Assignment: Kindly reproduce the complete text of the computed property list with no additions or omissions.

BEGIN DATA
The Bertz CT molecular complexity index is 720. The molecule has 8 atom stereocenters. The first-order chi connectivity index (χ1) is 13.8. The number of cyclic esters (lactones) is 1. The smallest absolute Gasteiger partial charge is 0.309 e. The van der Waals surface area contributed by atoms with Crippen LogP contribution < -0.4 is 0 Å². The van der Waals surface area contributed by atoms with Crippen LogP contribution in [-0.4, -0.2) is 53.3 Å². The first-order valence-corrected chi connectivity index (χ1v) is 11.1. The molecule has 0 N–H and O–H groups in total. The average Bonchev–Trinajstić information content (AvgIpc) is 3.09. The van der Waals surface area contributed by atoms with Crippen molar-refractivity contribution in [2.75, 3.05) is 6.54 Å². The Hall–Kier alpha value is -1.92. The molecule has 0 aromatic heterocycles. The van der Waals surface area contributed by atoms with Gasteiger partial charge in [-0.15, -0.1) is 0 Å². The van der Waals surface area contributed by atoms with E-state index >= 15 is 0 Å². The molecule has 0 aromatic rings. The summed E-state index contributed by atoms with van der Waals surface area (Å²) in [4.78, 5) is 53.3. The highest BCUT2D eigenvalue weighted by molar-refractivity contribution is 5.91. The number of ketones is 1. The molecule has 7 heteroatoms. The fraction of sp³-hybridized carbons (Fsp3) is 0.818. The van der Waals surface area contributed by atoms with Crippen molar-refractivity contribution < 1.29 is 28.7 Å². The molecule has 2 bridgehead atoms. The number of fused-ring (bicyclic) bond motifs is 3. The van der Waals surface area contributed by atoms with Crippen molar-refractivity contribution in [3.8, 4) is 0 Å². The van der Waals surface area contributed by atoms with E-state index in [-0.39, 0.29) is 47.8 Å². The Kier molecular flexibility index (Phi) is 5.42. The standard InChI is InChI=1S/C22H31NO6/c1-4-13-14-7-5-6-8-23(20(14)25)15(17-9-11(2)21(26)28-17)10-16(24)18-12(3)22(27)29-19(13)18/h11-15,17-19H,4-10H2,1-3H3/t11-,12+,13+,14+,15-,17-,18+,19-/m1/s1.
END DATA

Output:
The Bertz CT molecular complexity index is 720. The molecule has 8 atom stereocenters. The first-order chi connectivity index (χ1) is 13.8. The number of cyclic esters (lactones) is 1. The smallest absolute Gasteiger partial charge is 0.309 e. The van der Waals surface area contributed by atoms with Crippen LogP contribution < -0.4 is 0 Å². The van der Waals surface area contributed by atoms with Crippen LogP contribution in [-0.4, -0.2) is 53.3 Å². The first-order valence-corrected chi connectivity index (χ1v) is 11.1. The molecule has 0 N–H and O–H groups in total. The average Bonchev–Trinajstić information content (AvgIpc) is 3.09. The van der Waals surface area contributed by atoms with Crippen molar-refractivity contribution in [2.75, 3.05) is 6.54 Å². The Hall–Kier alpha value is -1.92. The molecule has 0 aromatic heterocycles. The van der Waals surface area contributed by atoms with Gasteiger partial charge in [-0.15, -0.1) is 0 Å². The van der Waals surface area contributed by atoms with E-state index >= 15 is 0 Å². The molecule has 0 aromatic rings. The summed E-state index contributed by atoms with van der Waals surface area (Å²) in [4.78, 5) is 53.3. The highest BCUT2D eigenvalue weighted by molar-refractivity contribution is 5.91. The number of ketones is 1. The molecule has 7 heteroatoms. The fraction of sp³-hybridized carbons (Fsp3) is 0.818. The van der Waals surface area contributed by atoms with Crippen molar-refractivity contribution < 1.29 is 28.7 Å². The molecule has 2 bridgehead atoms. The number of fused-ring (bicyclic) bond motifs is 3. The van der Waals surface area contributed by atoms with Crippen molar-refractivity contribution in [3.8, 4) is 0 Å². The van der Waals surface area contributed by atoms with E-state index in [-0.39, 0.29) is 47.8 Å². The Kier molecular flexibility index (Phi) is 5.42. The standard InChI is InChI=1S/C22H31NO6/c1-4-13-14-7-5-6-8-23(20(14)25)15(17-9-11(2)21(26)28-17)10-16(24)18-12(3)22(27)29-19(13)18/h11-15,17-19H,4-10H2,1-3H3/t11-,12+,13+,14+,15-,17-,18+,19-/m1/s1.